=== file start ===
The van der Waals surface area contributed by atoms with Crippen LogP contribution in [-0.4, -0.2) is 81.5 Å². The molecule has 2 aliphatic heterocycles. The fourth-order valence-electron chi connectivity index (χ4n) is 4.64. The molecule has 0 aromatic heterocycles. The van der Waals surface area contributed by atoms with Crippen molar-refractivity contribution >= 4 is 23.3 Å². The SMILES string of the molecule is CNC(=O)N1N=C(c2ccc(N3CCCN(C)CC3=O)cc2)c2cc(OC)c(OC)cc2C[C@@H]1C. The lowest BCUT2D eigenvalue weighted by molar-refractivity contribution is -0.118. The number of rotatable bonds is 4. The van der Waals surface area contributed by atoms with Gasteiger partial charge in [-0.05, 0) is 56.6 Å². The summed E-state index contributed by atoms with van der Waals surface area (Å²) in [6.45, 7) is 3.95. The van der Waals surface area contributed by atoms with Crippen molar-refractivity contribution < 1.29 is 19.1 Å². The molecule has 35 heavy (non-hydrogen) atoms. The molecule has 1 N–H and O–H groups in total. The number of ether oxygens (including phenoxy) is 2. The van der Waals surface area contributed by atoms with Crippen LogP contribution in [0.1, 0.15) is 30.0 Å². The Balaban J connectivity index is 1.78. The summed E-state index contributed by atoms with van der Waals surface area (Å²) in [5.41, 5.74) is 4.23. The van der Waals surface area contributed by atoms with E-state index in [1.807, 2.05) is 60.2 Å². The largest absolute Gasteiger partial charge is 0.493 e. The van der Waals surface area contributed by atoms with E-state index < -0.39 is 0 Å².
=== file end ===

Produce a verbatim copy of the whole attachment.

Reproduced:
The van der Waals surface area contributed by atoms with Crippen LogP contribution in [-0.4, -0.2) is 81.5 Å². The molecule has 2 aliphatic heterocycles. The fourth-order valence-electron chi connectivity index (χ4n) is 4.64. The molecule has 0 aromatic heterocycles. The van der Waals surface area contributed by atoms with Crippen molar-refractivity contribution >= 4 is 23.3 Å². The SMILES string of the molecule is CNC(=O)N1N=C(c2ccc(N3CCCN(C)CC3=O)cc2)c2cc(OC)c(OC)cc2C[C@@H]1C. The lowest BCUT2D eigenvalue weighted by molar-refractivity contribution is -0.118. The number of rotatable bonds is 4. The van der Waals surface area contributed by atoms with Gasteiger partial charge in [-0.05, 0) is 56.6 Å². The summed E-state index contributed by atoms with van der Waals surface area (Å²) in [6.45, 7) is 3.95. The van der Waals surface area contributed by atoms with Crippen molar-refractivity contribution < 1.29 is 19.1 Å². The molecule has 35 heavy (non-hydrogen) atoms. The molecule has 1 N–H and O–H groups in total. The number of ether oxygens (including phenoxy) is 2. The van der Waals surface area contributed by atoms with Crippen LogP contribution in [0.1, 0.15) is 30.0 Å². The Balaban J connectivity index is 1.78. The summed E-state index contributed by atoms with van der Waals surface area (Å²) in [5.41, 5.74) is 4.23. The van der Waals surface area contributed by atoms with E-state index in [1.807, 2.05) is 60.2 Å². The largest absolute Gasteiger partial charge is 0.493 e. The van der Waals surface area contributed by atoms with E-state index < -0.39 is 0 Å².